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I have a SSRS report that I pass parameters to. Within the base report are data regions displaying data from various datasets. Some of the datasets return one row, like the primary one. Others return multiple rows.

I have been learning about multiple valued parameters in order to address this. However, the report isn't yielding the results I anticipated. For instance, I want all the data about records one and two. I was hoping that the report would give me all the data about record 1 then would repeat with all of record 2 (new heading and such). However, my report yields all of record 1 and where there are multiple rows merges all record 1 and 2. Not desirable.

I'm new to SSRS, is this something I would use subreports for? How would I go about displaying multiple records?

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up vote 3 down vote accepted

SSRS does not repeat the entire report for each record. The entire report is displayed once.

But within that report certain elements will repeat. In particular, the details rows of a table (tablix) or a list control will repeat for the number of items that are in the dataset associated with the table.

For example, imagine that you create a report with a TextBox and a Table, then drag a field from a dataset into the Text box, and drag another field from the dataset into the details row of the table. When you run the report you will see the Textbox once, containing the information from the first record in the dataset. (In the textbox you will see something like =FIRST(Fields!MyField.Value, "MyDataset") ) The table will appear only once as well, but it will have a row for each row of your dataset.

On to your specific problem: One way to get the results you are looking for is with a subreport:

  1. Create a report that is designed to display only one of your records. It should have a parameter that indicates which record should be displayed. You can run this report on its own during development to make sure you are getting what you want. The datasets in the report should only return data pertaining to the record specified in the parameter.

  2. Once you've got that report working, create a "parent" report. This report might have a cover page, or maybe hardly any content. It should have a dataset that returns IDs for all of the records on which you'll want in your report. These IDs need to match what the parameter in the child report expects. In the parent report, add a Table, and connect the table to your dataset. In a cell of the new table, place a subreport. Specify the parameter for the subreport so that it connects the subreport parameter's name to the Value of your ID field.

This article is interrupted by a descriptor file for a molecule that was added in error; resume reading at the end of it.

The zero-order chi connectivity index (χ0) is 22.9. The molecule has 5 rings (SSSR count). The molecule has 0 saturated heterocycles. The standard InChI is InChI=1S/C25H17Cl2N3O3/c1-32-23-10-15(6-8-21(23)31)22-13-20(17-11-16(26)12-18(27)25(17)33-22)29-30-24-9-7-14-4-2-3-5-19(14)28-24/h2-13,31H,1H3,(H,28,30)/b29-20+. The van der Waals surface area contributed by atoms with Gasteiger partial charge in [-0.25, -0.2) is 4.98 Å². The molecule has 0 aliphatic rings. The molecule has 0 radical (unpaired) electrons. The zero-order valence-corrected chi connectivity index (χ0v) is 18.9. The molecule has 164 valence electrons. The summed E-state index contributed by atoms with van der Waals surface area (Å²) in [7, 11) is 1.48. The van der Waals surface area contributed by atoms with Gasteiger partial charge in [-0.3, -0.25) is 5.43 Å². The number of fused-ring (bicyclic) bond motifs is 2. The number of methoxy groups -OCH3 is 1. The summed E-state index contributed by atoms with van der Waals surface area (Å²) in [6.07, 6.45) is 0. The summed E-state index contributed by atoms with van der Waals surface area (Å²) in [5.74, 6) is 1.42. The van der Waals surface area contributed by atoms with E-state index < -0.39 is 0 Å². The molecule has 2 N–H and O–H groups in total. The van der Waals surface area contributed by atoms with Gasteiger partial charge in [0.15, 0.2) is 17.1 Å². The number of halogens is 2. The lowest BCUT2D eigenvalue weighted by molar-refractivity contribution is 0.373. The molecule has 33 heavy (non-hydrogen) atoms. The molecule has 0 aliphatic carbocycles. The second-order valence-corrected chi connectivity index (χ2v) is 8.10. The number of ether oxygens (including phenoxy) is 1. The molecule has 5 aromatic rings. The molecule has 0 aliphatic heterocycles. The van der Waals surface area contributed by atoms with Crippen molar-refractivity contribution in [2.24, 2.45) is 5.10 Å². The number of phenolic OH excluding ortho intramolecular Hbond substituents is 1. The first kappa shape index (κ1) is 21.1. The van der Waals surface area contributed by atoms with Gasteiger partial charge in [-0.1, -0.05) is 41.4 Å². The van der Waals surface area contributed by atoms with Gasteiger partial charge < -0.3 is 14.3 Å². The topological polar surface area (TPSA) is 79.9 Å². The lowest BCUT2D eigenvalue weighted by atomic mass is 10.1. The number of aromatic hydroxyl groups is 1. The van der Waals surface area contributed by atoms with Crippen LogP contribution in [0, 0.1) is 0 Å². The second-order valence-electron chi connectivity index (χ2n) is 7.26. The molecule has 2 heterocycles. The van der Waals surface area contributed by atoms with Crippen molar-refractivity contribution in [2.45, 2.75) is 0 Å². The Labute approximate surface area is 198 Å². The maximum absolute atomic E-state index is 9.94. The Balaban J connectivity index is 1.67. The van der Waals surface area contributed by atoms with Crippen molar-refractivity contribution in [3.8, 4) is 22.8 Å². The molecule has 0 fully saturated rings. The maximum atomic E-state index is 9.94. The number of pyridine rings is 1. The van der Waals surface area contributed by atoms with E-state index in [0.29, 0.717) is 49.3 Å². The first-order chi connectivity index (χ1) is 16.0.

The structure of the report you create above is pretty sophisticated for newcomer to SSRS. If you want to create a simpler structure, then you should change your datasets.

Reduce your report down to one dataset. Put all of the data for one record into one row of that dataset, and repeat the rows for as many records as you need to display. (You might use other datasets to populate parameters.) If something is particularly hard to get into the single dataset, you can use the Lookup function to examine other datasets.

In your report, place a table. Into this table place your fields. If you want lots of layouts options, put a rectangle into a cell of that table, and make the rectangle big. Then you can place textboxes as needed. But I recommend that you start experimenting just with dragging fields into cells in the table.

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I was able to accomplish this using subreports. I was just having some trouble visualizing the solution but your explanation painted the picture well. Thanks! – user1186256 Feb 7 '12 at 15:40

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